News Release Archive

While a number of factors have combined to dampen Nova Scotia's
tourism season to date---namely the Atlanta Olympics, the 1996
U.S. presidential election and just plain bad weather---the
general forecast from the province's tourism operators is sunny
skies ahead.

The good news is, based on a trend that's been developing over
the last five years, the peak tourism period is shifting to the
latter part of the season. That means September is growing at
greater pace than June. 

Compared to September ,1991 road visitations, a good indicator of
the number of people that visit Nova Scotia has grown by 12
percent and now represents 17 percent of peak tourism traffic.
That increase translates into 18,000 more visitors in
September,1995 than for the same month in 1991. All indications
are that this trend will continue.

Other statistics from Tourism Nova Scotia over the last few years
have indicated a shift in travelling patterns with heavy
visitation beginning in late July and running through October.

"We've been fighting a lot of factors beyond our control this
year," said Economic Renewal Minister Richie Mann. "Now we're
seeing visitation and business starting to climb and more
Atlantic Canadian licence plates on our roads."

Regular service from Air Nova, Air Canada, Canadian, Air
Atlantic, Northwest Airlines as well as the addition of North
American flights from Canada 3000, have driven Canadian air
visitation to Nova Scotia up 13% over last year. 

International flights from Air Canada, Canadian Airlines, Canada
3000, Icelandair and Air Transat have also been popular with

Icelandair's direct service from Reykjavik, Iceland, to Halifax
is also experiencing similar success.  Hans Indridason,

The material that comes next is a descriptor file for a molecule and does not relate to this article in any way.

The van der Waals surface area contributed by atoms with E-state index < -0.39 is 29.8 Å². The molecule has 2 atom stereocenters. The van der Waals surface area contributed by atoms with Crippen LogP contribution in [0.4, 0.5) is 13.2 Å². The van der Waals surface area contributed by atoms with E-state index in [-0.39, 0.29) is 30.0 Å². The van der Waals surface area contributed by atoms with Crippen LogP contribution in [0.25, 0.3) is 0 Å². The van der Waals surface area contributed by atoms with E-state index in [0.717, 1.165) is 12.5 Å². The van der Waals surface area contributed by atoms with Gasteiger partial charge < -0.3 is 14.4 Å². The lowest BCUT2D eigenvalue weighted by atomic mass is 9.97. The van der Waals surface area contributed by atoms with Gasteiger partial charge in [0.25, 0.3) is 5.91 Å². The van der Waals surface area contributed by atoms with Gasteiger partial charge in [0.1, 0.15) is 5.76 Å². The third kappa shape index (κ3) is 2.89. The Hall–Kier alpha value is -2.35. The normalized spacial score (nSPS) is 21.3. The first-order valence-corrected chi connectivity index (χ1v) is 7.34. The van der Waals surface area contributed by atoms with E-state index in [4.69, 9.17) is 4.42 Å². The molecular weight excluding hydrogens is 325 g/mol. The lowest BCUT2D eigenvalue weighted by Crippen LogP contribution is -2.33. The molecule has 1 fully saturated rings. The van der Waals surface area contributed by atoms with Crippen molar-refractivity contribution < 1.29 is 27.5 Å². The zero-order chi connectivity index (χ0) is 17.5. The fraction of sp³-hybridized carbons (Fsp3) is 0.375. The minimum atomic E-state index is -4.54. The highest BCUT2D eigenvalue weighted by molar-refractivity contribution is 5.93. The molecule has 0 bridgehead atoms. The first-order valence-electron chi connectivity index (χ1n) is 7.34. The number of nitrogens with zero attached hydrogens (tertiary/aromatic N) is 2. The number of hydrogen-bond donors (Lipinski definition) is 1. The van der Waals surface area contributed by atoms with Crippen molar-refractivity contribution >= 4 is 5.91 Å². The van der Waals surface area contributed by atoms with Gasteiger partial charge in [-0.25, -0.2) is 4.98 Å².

Icelandair's manager for Canada, says Icelandair's service is
doing "better than expected."  He said bookings for August and
September look good with 80% of business coming from strategic
markets in Germany, Scandinavia and Iceland.

While Americans are opting to stay close to their television sets
and keep on top of the upcoming election, there is good news on
the homefront. Nova Scotia is the top contender in the race to
attract visitors from other Atlantic Canadian provinces.  

Dan Brennan, executive director of the Nova Scotia Marketing
Agency, said the inter-provincial markets are vital to the
province's tourism industry. "Atlantic Canada is our largest
North American market and the fact that 13,000 more people from
New Brunswick, P.E.I. and Newfoundland came to Nova Scotia speaks
volumes about our tourism product, our operators and the
effectiveness of our marketing strategies." The jump in Atlantic
Canadian road traffic represents a five percent increase over
1995 year to date statistics.

More Canadians are choosing to vacation within the country, and
they still prefer Nova Scotia.  The Canadian Automobile
Association and its 3.8 million members gave Nova Scotia an
overwhelming "thumbs up," ranking the province as the number one
most "driven to" location in North America from April to June for
the second year in a row.  

The top spot was based on a questionnaire circulated to more than
130 offices across the country. The top 10 destinations based on
the association's ranking system, in order, were Nova Scotia,
Ontario, British Columbia, Florida, Alberta, South Carolina,
Massachusetts, New York, California and Quebec.


Contact: Marsha Andrews 902-424-4207

mfm                      Aug.23 , 1996      2:10 p.m.